A political, spiritual Palestinian-American from Texas, Naomi Nye illuminates some of the subtler aspects of human experience in this volume of poems drawn from three previous collections. She ponders everything from the donor of a now-broken music box to a little girl clenching her fist against death, using absolute clarity of imagery and a gentle, authoritative voice to make her visions accessible. She also poses such unanswerable questions as "What makes a man with a gun seem bigger/ than a man with almonds?" -- making it a thought-provoking read.
From Library Journal
While Nye's technique is nearly flawless, this is not the mere shaping of superficial little boxes. Lyrically, calmly, she describes an Edenic landscape where "hands are churches that worship the world." Nye is philosophical, yes, but too delighted with her own findings to impose them on a reader. Instead, we find integrity, sincerity, and gentleness: the poet trying to remember who gave her a now-broken music box, the little girl making a fist against death, the woman who can "find holiness in anything/that continues." The poems in the last third of this book focus directly on Nye's Palestinian American heritage, as the poet tours the Mideast, inquisitive and frustrated. Drawn from three previous collections, this selection coincides with the publication of Red Suitcase, a volume of new work (BOA Editions, 1994). All in all, an accomplished writer still searching for a unique voice.Rochelle Ratner, formerly Poetry Editor, "Soho Weekly News," New York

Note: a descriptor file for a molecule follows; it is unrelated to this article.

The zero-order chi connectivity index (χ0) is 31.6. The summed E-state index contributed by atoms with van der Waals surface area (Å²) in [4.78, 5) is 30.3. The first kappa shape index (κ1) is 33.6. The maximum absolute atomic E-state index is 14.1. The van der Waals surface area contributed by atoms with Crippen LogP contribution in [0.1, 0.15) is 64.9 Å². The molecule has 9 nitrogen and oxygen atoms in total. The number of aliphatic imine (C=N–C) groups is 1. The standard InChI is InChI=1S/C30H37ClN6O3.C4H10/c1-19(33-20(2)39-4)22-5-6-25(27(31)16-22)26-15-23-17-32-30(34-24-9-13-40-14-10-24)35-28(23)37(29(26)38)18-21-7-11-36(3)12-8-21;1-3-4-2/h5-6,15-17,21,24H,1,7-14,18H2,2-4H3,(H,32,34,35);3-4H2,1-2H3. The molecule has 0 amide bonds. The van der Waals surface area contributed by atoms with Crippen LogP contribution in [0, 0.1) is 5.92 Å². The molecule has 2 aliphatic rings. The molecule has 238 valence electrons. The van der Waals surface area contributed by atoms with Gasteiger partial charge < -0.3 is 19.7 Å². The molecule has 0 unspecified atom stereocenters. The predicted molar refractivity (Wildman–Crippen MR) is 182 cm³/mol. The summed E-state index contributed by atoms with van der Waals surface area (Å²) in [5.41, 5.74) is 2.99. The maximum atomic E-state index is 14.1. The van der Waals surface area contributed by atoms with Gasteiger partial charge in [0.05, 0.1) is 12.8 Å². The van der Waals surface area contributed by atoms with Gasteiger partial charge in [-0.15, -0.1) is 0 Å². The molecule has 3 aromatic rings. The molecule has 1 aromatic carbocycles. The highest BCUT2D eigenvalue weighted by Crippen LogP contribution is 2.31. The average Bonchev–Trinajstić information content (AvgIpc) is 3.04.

Copyright 1995 Reed Business Information, Inc.